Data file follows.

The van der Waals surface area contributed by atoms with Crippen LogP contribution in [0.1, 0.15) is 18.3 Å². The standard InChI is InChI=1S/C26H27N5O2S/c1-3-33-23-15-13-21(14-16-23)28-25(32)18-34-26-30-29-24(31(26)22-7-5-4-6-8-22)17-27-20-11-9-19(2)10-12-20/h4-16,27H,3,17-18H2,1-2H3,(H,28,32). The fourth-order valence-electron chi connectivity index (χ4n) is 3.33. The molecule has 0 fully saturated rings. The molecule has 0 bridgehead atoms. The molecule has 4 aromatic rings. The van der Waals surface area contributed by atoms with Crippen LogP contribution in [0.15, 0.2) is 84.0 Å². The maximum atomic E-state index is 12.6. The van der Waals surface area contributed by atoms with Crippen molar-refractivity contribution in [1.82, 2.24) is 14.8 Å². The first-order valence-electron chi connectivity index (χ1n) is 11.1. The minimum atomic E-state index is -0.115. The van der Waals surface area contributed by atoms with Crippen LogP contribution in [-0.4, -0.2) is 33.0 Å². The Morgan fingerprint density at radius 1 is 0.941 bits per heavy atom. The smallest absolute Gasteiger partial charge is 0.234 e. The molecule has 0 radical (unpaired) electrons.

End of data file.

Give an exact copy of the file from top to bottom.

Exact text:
The van der Waals surface area contributed by atoms with Crippen LogP contribution in [0.1, 0.15) is 18.3 Å². The standard InChI is InChI=1S/C26H27N5O2S/c1-3-33-23-15-13-21(14-16-23)28-25(32)18-34-26-30-29-24(31(26)22-7-5-4-6-8-22)17-27-20-11-9-19(2)10-12-20/h4-16,27H,3,17-18H2,1-2H3,(H,28,32). The fourth-order valence-electron chi connectivity index (χ4n) is 3.33. The molecule has 0 fully saturated rings. The molecule has 0 bridgehead atoms. The molecule has 4 aromatic rings. The van der Waals surface area contributed by atoms with Crippen LogP contribution in [0.15, 0.2) is 84.0 Å². The maximum atomic E-state index is 12.6. The van der Waals surface area contributed by atoms with Crippen molar-refractivity contribution in [1.82, 2.24) is 14.8 Å². The first-order valence-electron chi connectivity index (χ1n) is 11.1. The minimum atomic E-state index is -0.115. The van der Waals surface area contributed by atoms with Crippen LogP contribution in [-0.4, -0.2) is 33.0 Å². The Morgan fingerprint density at radius 1 is 0.941 bits per heavy atom. The smallest absolute Gasteiger partial charge is 0.234 e. The molecule has 0 radical (unpaired) electrons.